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ARS Home » Plains Area » El Reno, Oklahoma » Oklahoma and Central Plains Agricultural Research Center » Peanut and Small Grains Research Unit » Research » Publications at this Location » Publication #368703

Research Project: Genetic Mechanisms and Improvement of Insect Resistance in Wheat, Barley, and Sorghum

Location: Peanut and Small Grains Research Unit

Title: Genomic analysis of host plant resistance to sugarcane aphid in sorghum

item Huang, Yinghua
item HUANG, JIAN - Oklahoma State University

Submitted to: Meeting Abstract
Publication Type: Abstract Only
Publication Acceptance Date: 6/22/2019
Publication Date: N/A
Citation: N/A

Interpretive Summary:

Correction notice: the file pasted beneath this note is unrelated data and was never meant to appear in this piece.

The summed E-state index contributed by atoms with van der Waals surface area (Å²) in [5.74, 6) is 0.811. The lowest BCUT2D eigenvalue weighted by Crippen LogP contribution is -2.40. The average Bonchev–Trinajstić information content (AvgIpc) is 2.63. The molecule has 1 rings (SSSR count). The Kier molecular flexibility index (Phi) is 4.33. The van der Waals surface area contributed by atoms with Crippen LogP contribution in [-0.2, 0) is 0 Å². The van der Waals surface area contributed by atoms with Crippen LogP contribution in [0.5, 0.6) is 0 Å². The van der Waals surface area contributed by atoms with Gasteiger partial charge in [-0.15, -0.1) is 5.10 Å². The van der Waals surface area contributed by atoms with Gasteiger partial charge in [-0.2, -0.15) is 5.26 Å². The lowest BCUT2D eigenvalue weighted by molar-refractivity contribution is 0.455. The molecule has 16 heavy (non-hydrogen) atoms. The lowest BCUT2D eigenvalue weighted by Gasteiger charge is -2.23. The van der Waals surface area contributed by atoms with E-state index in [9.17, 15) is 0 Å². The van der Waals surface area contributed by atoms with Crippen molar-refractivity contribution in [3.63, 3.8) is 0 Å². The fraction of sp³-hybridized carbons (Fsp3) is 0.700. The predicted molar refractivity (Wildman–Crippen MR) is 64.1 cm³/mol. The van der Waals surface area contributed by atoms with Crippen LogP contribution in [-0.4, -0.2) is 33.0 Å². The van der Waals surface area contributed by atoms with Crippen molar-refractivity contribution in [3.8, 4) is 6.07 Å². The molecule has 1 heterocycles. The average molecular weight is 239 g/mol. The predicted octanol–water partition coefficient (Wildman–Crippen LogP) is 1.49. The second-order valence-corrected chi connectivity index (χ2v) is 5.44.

Technical Abstract: The sugarcane aphid (SCA), Melanaphis sacchari (Zerhntner), is typically known as a key pest to sorghum and sugarcane in tropical and subtropical regions around the world. Since 2013, this new invasive pest rapidly spread in the most sorghum planting areas in the U.S. and has become a significant threat to sorghum production. It is believed that host plant resistance should form the backbone of the pest management in sorghum. Thus, a great research effort has been directed to this area in my lab in recent years. So far we have completed screening of a large group of diverse sorghum germplasm, which resulted in the identification of a few dozens of sources with genetic resistance to SCA. Subsequently, these new resistance sources are now being characterized to determine the inheritance of aphid resistance and the genetic base of the resistance. In addition, several resistance sources have been crossed into elite sorghum lines, including BTx623,for development of both mapping populations and breeding populations. Furthermore using genomic approach, several quantitative trait loci (QTLs) associated with SCA resistance have been mapped on certain chromosomal regions of sorghum. Particularly one major resistance gene has been identified, which offers the genetic resistance to SCA. Meanwhile, we are also developing DNA markers that tightly linked to the resistance, and those markers can facilitate both marker-assisted breeding and molecular cloning of the SCA resistance genes in sorghum. In summary, the newly identified SCA resistance sources will be valuable to both sorghum breeders and producers. The genetic information about the SCA resistance will be shared with the sorghum research community. Finally, strategies to ensure aphid resistance effectiveness and durability will be discussed.